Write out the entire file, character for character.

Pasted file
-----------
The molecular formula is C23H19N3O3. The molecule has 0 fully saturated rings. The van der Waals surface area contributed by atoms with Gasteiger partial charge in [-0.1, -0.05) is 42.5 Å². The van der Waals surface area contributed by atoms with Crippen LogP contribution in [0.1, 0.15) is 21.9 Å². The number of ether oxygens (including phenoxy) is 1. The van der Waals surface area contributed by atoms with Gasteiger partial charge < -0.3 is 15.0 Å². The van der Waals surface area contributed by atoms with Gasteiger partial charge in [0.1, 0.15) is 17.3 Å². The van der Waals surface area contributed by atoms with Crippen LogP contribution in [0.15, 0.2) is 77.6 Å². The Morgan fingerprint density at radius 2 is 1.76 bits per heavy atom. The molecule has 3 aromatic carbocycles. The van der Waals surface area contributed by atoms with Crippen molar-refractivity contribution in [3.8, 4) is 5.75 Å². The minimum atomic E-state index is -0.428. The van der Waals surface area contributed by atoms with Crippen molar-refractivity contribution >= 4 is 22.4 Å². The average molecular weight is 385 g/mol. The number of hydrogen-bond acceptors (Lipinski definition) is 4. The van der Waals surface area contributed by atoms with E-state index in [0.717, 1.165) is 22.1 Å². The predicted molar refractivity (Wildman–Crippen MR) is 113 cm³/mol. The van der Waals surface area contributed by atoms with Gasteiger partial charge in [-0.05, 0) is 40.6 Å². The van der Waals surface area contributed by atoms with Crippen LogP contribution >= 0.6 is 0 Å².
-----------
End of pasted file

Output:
The molecular formula is C23H19N3O3. The molecule has 0 fully saturated rings. The van der Waals surface area contributed by atoms with Gasteiger partial charge in [-0.1, -0.05) is 42.5 Å². The van der Waals surface area contributed by atoms with Crippen LogP contribution in [0.1, 0.15) is 21.9 Å². The number of ether oxygens (including phenoxy) is 1. The van der Waals surface area contributed by atoms with Gasteiger partial charge < -0.3 is 15.0 Å². The van der Waals surface area contributed by atoms with Gasteiger partial charge in [0.1, 0.15) is 17.3 Å². The van der Waals surface area contributed by atoms with Crippen LogP contribution in [0.15, 0.2) is 77.6 Å². The Morgan fingerprint density at radius 2 is 1.76 bits per heavy atom. The molecule has 3 aromatic carbocycles. The van der Waals surface area contributed by atoms with Crippen molar-refractivity contribution in [3.8, 4) is 5.75 Å². The minimum atomic E-state index is -0.428. The van der Waals surface area contributed by atoms with Crippen molar-refractivity contribution >= 4 is 22.4 Å². The average molecular weight is 385 g/mol. The number of hydrogen-bond acceptors (Lipinski definition) is 4. The van der Waals surface area contributed by atoms with E-state index in [0.717, 1.165) is 22.1 Å². The predicted molar refractivity (Wildman–Crippen MR) is 113 cm³/mol. The van der Waals surface area contributed by atoms with Gasteiger partial charge in [-0.05, 0) is 40.6 Å². The van der Waals surface area contributed by atoms with Crippen LogP contribution >= 0.6 is 0 Å².